As the sunspots return and DX propagation conditions to improve, the age old problem with QRM begins to show up on the amateur bands. Fortunately, help is at hand. The circuit in figure 1 is a variable bandwidth CW filter using two IC's. The first IC is a 741 op amp used as an active filter and the second IC is a 386 audio amp IC. This circuit connects to the headphone or speaker jack of your HF rig. The volume is controlled by the volume control of your rig and R2 controls the bandwidth. There is plenty of audio to drive a small speaker or a pair of headphones.
This circuit is different from other active filter circuits because it provides an audio boost which more than compensates for any attenuation in the filter stage. Many active filter circuits do not have enough volume to make them useful for most operators. Capacitor C5 and R7 were added to prevent the LM386 IC from oscillating which is common with this family of IC's. Use good construction practices since this circuit contains a very large amount of gain at the selected bandwidth. To make life easier, only Radio Shack parts were used for those who hate mail order.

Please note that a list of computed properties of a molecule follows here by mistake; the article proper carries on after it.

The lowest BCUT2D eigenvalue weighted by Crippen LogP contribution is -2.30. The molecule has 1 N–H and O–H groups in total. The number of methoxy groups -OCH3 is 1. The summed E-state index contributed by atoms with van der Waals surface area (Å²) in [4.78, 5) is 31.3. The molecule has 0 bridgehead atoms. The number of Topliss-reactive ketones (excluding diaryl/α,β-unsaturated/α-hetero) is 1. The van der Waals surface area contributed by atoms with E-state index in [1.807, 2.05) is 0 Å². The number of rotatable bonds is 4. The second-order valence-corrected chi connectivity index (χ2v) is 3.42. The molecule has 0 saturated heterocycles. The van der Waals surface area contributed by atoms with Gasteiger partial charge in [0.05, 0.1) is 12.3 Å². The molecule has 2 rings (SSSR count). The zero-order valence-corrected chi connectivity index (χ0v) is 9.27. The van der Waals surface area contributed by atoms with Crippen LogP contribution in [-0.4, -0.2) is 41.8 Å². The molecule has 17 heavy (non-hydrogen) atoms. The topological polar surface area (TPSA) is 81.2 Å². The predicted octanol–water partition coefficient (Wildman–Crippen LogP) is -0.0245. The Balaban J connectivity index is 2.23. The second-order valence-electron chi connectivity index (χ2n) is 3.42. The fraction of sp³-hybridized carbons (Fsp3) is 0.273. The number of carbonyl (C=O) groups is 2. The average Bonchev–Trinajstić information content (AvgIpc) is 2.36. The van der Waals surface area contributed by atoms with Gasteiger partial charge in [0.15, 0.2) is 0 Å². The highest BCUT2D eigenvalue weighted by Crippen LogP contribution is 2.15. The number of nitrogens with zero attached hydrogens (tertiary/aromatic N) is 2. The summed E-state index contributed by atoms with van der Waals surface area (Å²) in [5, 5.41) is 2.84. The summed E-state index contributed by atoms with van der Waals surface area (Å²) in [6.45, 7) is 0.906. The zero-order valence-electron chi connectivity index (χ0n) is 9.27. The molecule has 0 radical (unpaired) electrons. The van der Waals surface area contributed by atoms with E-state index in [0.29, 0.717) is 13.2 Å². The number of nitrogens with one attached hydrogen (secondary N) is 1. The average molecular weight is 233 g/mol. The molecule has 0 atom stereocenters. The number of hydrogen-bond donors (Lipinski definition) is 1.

The circuit in Figure 1 has been shown to be most effective for older radios and QRP sets which lack adequate filtering.
|R1||100K resistor (brown, black, yellow)|
|R3||330 ohm resistor (orange, orange, brown)|
|R4||220K resistor (red, red, yellow)|
|R5,R6||47K resistor (yellow, violet, orange)|
|R7||10 ohm resistor (brown, black, black)|
|C1,C2,C3||.01 microfarad capacitor (103 marking)|
|C4||10 microfarad electrolytic capacitor (observe polarity)|
|C5,C6||220 microfarad electrolytic capacitor (observe polarity)|
|IC1||741 op amp IC (use 8 pin socket)|
|IC2||LM386 audio amp IC (use 8 pin socket)|
Note: All resistors are ¼ watt 5% tolerance unless otherwise specified.
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